While I was (willingly) sipping endless glasses of tea during the lengthy process of buying a carpet, it occurred to me that wool is a fibre that is truly woven in the history of Turkey. It was readily available with sheep and goats providing a sustainable source of fibre to nomadic or village based peoples, it was durable and could be dyed with natural dyes and woven even in those early civilisations. The earliest indication of kilim rugs (flat woven) goes back to about 7000BC. The woven product could be used as carpets and bed coverings for warmth, fashioned into carrying bags and used as prayer rugs and ceremonial pieces. Wool is still valued for those same centuries old properties, only we can do even more with it now. That’s special.
Once European travellers (from Marco Polo onwards) saw these rugs and took them back across Europe they became desirable, coveted items – and they still are. My dearly beloved wanted a carpet for our dining area; he had done a bit of research in advance on the do’s and don’ts of carpet buying so armed with top tips from the internet to look before you buy we embarked on our mission. Walking back to our hotel after dinner on our first night in town we were enticed into a carpet shop like insects into a Venus flytrap. Instead of being devoured we drank the tea offered to us and chatted with the carpet seller who commandeered his team of assistants to show us a stunning array of carpets, flicking them one way and another for us to see the colours from every angle. We couldn’t possibly make a decision there and then, despite our host offering a once only “crazy” price – we had after-all only just arrived at 6pm!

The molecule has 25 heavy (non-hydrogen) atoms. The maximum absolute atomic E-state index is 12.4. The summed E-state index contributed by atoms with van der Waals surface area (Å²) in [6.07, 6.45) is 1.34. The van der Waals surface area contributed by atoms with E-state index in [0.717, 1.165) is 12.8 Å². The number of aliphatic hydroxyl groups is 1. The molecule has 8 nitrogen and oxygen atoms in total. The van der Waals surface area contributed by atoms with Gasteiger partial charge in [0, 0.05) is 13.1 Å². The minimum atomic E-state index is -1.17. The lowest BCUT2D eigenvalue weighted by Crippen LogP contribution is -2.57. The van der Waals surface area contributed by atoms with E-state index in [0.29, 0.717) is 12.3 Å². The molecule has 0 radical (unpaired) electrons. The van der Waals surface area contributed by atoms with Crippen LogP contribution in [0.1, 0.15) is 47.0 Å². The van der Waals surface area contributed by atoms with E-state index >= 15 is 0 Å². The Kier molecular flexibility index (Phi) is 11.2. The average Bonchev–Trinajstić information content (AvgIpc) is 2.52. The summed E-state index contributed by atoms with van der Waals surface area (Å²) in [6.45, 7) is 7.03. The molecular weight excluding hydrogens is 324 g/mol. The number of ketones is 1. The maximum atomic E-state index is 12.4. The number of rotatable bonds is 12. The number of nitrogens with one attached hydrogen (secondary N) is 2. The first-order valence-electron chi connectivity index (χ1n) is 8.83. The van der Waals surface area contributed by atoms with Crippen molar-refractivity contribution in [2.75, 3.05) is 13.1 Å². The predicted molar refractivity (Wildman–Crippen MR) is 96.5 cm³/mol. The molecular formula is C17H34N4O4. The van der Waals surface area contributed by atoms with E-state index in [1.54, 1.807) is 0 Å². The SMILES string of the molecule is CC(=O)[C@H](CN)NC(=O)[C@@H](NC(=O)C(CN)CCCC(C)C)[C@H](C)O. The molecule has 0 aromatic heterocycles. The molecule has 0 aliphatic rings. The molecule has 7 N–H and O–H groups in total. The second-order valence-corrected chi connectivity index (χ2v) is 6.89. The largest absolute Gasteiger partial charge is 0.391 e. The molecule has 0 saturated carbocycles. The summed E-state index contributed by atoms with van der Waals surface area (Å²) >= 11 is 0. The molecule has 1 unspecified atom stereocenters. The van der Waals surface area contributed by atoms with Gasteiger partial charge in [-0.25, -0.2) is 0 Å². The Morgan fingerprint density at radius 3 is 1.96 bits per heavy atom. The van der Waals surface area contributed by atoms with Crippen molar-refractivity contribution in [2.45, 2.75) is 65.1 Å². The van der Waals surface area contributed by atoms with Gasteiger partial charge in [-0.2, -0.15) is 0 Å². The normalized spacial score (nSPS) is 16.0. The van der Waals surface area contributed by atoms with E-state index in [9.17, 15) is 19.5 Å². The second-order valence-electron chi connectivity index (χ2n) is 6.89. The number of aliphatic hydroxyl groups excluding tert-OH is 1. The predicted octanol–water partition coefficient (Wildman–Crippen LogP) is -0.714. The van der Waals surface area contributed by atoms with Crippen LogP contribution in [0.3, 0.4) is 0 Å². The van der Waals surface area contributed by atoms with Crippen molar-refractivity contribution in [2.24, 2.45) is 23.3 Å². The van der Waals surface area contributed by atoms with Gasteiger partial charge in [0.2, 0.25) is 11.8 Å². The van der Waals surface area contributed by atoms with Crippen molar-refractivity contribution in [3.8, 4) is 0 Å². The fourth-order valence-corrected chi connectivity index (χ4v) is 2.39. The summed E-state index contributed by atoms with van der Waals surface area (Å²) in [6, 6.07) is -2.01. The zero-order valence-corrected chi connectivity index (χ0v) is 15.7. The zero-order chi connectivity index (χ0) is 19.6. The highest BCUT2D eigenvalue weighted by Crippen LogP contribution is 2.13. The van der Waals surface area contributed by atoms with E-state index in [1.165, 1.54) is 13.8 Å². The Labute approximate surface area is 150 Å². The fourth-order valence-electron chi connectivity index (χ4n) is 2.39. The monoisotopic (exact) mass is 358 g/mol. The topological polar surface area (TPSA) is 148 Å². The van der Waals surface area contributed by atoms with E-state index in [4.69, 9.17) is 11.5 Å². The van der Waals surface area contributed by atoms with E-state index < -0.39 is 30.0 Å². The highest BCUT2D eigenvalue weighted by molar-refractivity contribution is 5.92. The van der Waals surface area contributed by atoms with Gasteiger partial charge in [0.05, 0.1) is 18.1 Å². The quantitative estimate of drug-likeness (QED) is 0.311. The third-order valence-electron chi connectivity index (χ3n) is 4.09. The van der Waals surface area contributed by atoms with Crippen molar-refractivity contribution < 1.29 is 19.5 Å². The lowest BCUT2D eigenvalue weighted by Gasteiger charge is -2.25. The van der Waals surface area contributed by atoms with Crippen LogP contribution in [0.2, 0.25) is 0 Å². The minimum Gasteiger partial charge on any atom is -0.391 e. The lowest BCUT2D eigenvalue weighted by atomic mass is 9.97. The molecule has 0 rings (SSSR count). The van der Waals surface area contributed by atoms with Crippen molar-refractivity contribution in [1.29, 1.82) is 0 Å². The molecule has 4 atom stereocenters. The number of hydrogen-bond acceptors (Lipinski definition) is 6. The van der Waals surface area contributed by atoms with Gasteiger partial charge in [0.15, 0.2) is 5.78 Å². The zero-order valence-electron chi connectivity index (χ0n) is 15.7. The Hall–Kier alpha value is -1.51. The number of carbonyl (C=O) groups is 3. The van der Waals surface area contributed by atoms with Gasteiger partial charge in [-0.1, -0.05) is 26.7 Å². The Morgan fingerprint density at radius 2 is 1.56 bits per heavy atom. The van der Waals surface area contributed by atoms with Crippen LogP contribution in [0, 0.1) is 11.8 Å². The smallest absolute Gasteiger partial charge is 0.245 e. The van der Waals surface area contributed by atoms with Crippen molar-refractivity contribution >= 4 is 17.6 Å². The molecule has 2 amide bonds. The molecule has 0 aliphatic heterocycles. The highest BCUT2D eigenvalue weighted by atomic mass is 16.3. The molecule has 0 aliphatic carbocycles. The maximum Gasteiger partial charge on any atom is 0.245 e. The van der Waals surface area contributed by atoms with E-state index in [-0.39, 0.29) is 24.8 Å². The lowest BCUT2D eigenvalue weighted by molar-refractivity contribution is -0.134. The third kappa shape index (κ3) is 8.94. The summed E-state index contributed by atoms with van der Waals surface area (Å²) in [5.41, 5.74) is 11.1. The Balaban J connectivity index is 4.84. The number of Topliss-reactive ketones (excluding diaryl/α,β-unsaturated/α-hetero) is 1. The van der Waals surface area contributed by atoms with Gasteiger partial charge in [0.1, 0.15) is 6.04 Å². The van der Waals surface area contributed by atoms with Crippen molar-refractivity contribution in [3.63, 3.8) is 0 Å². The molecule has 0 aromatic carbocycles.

Day 2 we combined sightseeing with work on the carpet buying mission.
This entailed lots more tea – Apple tea and Turkish tea – plentiful discussion (occasionally in French, otherwise English) and admiring a staggering array of carpets rolled out in front of us by the carpet selling whanau. The carpet sellers all have a common thread to their spiel, and at times it’s not entirely clear as to where fact finishes and fiction takes over. But they were delightful, friendly and we had pleasure doing business.
We learnt about tribal designs particular to different regions, the meaning of particular motifs, why rugs from some areas don’t feature animal designs, the ingredients of the natural dyes and the unique features of the double “Turkish” knots, and at last after being told many times I have the direction of warps and wefts straight in my head. I was amazed by the intricacy of the work and inspired by the splendid patterns and colours; new ideas for knitting projects perhaps?
And so it went on, if tea really is good for you, and I think it is, then I have had a health boost because I drank gallons of the stuff, and enjoyed it too.
And of course you want to know….did we buy one? Ahem, well there may just have been a small fee for excess baggage on the way home. Two carpets came at a much better price than one alone. We don’t know for sure if we paid too much or not – we paid less than the price some sellers wanted – in the end it was a deal between a willing buyer and a willing seller and we are very happy with our Usak carpets. Not only will they do the job, they are a wonderful reminder of our holiday in fabulous Istanbul.